U.S. Advocacy Results
From our first days fighting for children’s rights to today, advocacy is central to Save the Children’s work. In 2014, we founded Save the Children Action Network (SCAN), our political advocacy arm, to work with our nation’s leaders at all levels to expand early childhood education in the U.S., protect the world’s children living in conflict and much more.
Thanks to supporters like you, SCAN advocates, volunteers and staff raised their voices to better the lives and futures of children in the U.S. and around the world, achieving countless victories last year.
Your Results: The Highlights
THE POLITICAL VOICE FOR KIDS
Save the Children Action Network (SCAN) believes every child deserves a strong start in life. That’s why we’re building bipartisan political will among local, state and federal lawmakers to ensure that children have access to high-quality early education in the U.S., and that moms and kids around the world don’t die from preventable causes. Since its founding, SCAN has grown into a grassroots network of over 280,000 supporters from every state, with 350 volunteers in 24 states and student ambassadors in 13. Together, we have benefited 10 million children.
EARLY LEARNING ON THE BALLOT
SCAN expanded into three new states in 2018: New Mexico, Rhode Island and Vermont. We endorsed the gubernatorial candidates, one Republican and two Democrats, who campaigned on increasing funding for early childhood education. We launched TV and digital ads and sent mailers to educate voters about the candidates’ stances on early learning. After securing victories in all three states, SCAN is working in direct partnership with each governor, running multi-faceted, strategic campaigns to pressure state legislatures to increase investments for our littlest learners.
CHILD CARE AND DEVELOPMENT DOUBLED
In 2018, SCAN continued to push hard to increase federal funding for early childhood education, sending more than 650,000 messages to lawmakers. The result: Congress nearly doubled the Child Care and Development Block Grant program and increased funding for Head Start and Early Head Start. In addition, Congress reauthorized the Maternal, Infant, and Early Childhood Home Visiting program. Despite proposed cuts to other high-priority programs, SCAN worked with coalition partners and Congressional allies, and we mobilized our grassroots network, to successfully reject these proposals and fully fund early learning.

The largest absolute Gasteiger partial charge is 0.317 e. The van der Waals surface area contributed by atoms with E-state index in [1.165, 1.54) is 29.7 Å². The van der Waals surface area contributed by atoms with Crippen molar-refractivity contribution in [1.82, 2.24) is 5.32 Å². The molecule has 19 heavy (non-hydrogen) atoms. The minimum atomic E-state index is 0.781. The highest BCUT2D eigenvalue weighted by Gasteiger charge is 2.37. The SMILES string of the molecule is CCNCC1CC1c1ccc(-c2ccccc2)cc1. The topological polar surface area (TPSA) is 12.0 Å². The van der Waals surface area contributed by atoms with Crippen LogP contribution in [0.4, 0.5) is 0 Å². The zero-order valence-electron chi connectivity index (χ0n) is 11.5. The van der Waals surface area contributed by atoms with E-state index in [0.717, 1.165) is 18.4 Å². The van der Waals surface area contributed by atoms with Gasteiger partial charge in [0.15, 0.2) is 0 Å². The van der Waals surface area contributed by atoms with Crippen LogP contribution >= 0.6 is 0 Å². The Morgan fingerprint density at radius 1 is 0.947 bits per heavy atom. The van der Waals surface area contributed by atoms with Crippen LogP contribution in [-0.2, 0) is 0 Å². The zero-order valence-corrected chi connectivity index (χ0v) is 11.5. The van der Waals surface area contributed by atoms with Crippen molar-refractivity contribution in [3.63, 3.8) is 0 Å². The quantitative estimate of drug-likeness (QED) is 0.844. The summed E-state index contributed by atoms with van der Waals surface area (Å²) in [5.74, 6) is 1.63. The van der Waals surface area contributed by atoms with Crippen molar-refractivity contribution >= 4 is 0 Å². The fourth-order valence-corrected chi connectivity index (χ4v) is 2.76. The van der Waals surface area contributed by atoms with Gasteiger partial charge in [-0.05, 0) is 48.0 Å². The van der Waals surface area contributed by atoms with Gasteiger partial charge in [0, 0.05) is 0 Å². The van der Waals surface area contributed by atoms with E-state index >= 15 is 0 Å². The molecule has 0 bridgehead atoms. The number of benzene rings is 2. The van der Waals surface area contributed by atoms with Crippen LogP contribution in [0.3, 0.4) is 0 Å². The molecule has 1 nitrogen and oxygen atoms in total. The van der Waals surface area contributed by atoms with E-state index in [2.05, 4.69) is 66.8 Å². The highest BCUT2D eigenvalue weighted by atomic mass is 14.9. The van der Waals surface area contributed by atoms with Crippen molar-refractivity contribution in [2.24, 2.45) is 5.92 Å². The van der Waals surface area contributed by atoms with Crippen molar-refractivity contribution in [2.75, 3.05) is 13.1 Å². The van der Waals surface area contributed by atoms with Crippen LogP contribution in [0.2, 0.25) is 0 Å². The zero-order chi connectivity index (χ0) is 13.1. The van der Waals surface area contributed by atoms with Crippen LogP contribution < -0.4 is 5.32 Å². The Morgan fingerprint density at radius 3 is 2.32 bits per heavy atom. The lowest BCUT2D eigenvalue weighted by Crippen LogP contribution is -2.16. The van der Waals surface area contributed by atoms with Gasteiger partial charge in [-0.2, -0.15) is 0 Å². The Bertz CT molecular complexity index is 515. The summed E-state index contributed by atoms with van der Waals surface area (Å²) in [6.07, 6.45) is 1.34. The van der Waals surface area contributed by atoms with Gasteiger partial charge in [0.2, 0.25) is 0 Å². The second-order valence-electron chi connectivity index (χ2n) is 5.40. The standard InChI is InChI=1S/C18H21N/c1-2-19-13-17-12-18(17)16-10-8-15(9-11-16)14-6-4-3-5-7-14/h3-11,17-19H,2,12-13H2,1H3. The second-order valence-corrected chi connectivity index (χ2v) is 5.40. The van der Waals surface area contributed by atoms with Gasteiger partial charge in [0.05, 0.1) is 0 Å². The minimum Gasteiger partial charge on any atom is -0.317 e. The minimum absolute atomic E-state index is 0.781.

PROTECTING MOTHERS AND CHILDREN
We helped prevent millions of dollars in cuts in the 2018 budgets for global health and nutrition programs for kids around the world. SCAN also helped secure 50 Senate and over 200 House bipartisan cosponsors of the Reach Every Mother and Child Act, legislation that will help save the lives of 15 million children and 600,000 women around the world and put us on a path to end preventable maternal and child deaths within a generation.
U.S. Thought Leadership
Growing Up Rural in America
In a first-of-its-kind comparison of rural and urban child poverty rates across America, Save the Children found that rural child poverty rates are higher than urban rates in all but eight states. According to the latest data, 41 counties across the country have child poverty rates at or above 50% – meaning every other child is growing up in poverty. All but three are rural. This report serves as the U.S. complement to our global End of Childhood Report.
And the Award Goes to…
The Resilient Children/Resilient Communities initiative, a partnership between Save the Children, the National Center for Disaster Preparedness and global health care company GSK, was named winner of the U.S. Chamber of Commerce Foundation’s 2018 Corporate Citizenship Award for “Best Disaster Preparedness and Community Resilience Program.”
Camila Cabello Cares
Chart-topping singer-songwriter Camila Cabello joined Save the Children as an Ambassador, committed to raising awareness and advocating for children in the U.S. and around the world. While in Puerto Rico for her first concert on the island, Camila visited children impacted by Hurricane Maria in some of the hardest-hit communities.
Andrea Mitchell Reports
Mark Shriver, our Senior Vice President of U.S. Programs & Advocacy joined MSNBC’s Andrea Mitchell to discuss the challenges facing kids living in poverty in rural America, and inviting viewers to join our movement. “As a country, we talk about our children being our most important resource,” said Shriver, “and yet our political leaders don’t invest in those kids.”
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